Let them have payday loans: Commerce Secretary Ross wonders why unpaid workers can't afford food

Let them have payday loans: Commerce Secretary Ross wonders why unpaid workers can't afford food
As the longest government shutdown on record drags on, Commerce Secretary Wilbur Ross pondered the seemingly obvious question of why unpaid federal workers might need to visit food banks.

33 days into the shutdown, most of the 800,000 federal workers affected have missed their first paychecks of the year. While they will be compensated once the government reopens, some of these workers have had to turn to charity, including food banks, to make ends meet in the meantime.

Speaking on CNBC Wednesday night, Ross was pressed on these reports.

“I don’t really understand why,” he replied. “Because, as I mentioned before, the obligations that they would undertake, say borrowing from a bank or a credit union are in effect federally guaranteed.”

Some banks and financial institutions are offering zero interest loans for furloughed federal workers, but most charge interest if the amount borrowed is not paid back within 60 days. And, with neither President Trump nor Congressional Democrats willing to cave, there is no guarantee that the government will even be open by then. Other sources of quick cash like payday loans often come with triple-digit interest rates, and can drive needy workers further into debt.

Ross’ comments were seized upon by Democrats, who blame President Trump for the workers’ financial hardship, despite House Democrats voting against a Republican bill on Wednesday to pay federal workers while the government remains shut.

“Is this a ‘let them eat cake’ kind of attitude, or ‘call your father for money,’” said House Speaker Nancy Pelosi.

Senate Minority Leader Chuck Schumer repeated the reference to the words of the 18th century French queen in a speech from the Senate floor. “Many of these federal employees live paycheck to paycheck," he said. "They can’t just call their stockbroker and ask them to sell some of their shares. They need that paycheck."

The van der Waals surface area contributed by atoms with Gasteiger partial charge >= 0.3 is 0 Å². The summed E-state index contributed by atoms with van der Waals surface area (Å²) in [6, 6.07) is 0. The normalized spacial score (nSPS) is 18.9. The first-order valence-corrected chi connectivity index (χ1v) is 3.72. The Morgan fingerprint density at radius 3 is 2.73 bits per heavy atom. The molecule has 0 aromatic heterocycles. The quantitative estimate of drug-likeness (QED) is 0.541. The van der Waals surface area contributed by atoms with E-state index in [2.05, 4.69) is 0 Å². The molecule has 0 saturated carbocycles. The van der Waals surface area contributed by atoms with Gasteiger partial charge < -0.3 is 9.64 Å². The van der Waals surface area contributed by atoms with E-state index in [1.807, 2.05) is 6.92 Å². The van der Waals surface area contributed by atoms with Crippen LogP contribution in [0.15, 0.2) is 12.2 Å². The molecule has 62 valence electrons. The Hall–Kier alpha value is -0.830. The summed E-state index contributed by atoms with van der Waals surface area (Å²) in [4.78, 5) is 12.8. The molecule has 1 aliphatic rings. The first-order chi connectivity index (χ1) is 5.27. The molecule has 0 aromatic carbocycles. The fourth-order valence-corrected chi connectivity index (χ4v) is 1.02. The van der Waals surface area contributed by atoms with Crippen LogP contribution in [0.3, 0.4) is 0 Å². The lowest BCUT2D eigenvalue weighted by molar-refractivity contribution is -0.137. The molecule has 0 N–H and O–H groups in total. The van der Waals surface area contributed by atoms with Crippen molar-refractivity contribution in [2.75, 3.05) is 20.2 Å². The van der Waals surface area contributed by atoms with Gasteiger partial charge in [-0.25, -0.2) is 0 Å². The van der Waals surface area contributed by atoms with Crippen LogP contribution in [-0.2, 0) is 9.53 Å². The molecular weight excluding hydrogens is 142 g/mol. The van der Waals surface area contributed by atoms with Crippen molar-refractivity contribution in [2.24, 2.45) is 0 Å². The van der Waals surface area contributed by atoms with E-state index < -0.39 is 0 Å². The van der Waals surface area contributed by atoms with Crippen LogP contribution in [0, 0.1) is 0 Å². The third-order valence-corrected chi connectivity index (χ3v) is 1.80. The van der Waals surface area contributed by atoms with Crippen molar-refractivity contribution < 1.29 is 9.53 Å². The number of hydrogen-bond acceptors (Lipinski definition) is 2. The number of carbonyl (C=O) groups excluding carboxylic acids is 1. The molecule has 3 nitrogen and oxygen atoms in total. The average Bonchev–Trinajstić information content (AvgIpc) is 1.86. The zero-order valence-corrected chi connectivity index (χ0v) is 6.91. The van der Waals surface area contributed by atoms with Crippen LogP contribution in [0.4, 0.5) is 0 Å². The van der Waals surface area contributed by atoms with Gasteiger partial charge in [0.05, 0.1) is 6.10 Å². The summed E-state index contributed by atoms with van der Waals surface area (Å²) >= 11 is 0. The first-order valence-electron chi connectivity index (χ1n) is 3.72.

Schumer and Pelosi’s statements echoed the sentiments of anti-Trump commentators on Twitter, who accused the administration of “malignant indifference” and called Ross “out of touch.”

Indeed, Ross could survive for the rest of his life without a paycheck. The Commerce Secretary – a former Wall Street investor – is worth an estimated $700 million, while only four in ten American workers have enough savings to cover a $1,000 emergency. Overall, 78 percent of US workers live paycheck to paycheck.

Ross’ advice follows that of Trump’s daughter-in-law Lara, who suggested that federal workers need to endure “a little bit of pain...for the future of our country,” and the Coast Guard, which circulated a tip sheet earlier this month advising furloughed troops to take up babysitting and hold garage sales to raise cash.

Whatever the cost to federal workers, Ross had more important things to worry about on Wednesday evening, like GDP.

“Put it in perspective, you’re talking about 800,000 workers, and while I feel sorry for the individuals that have hardship cases, 800,000 workers if they never got their pay, which is not the case they will eventually get it, but if they never got it, you’re talking about a third of a percent on our GDP,” he said. “So, it’s not like it’s a gigantic number overall.”

Think your friends would be interested? Share this story!

Reporting what the mainstream media won’t: Follow RT’s Twitter account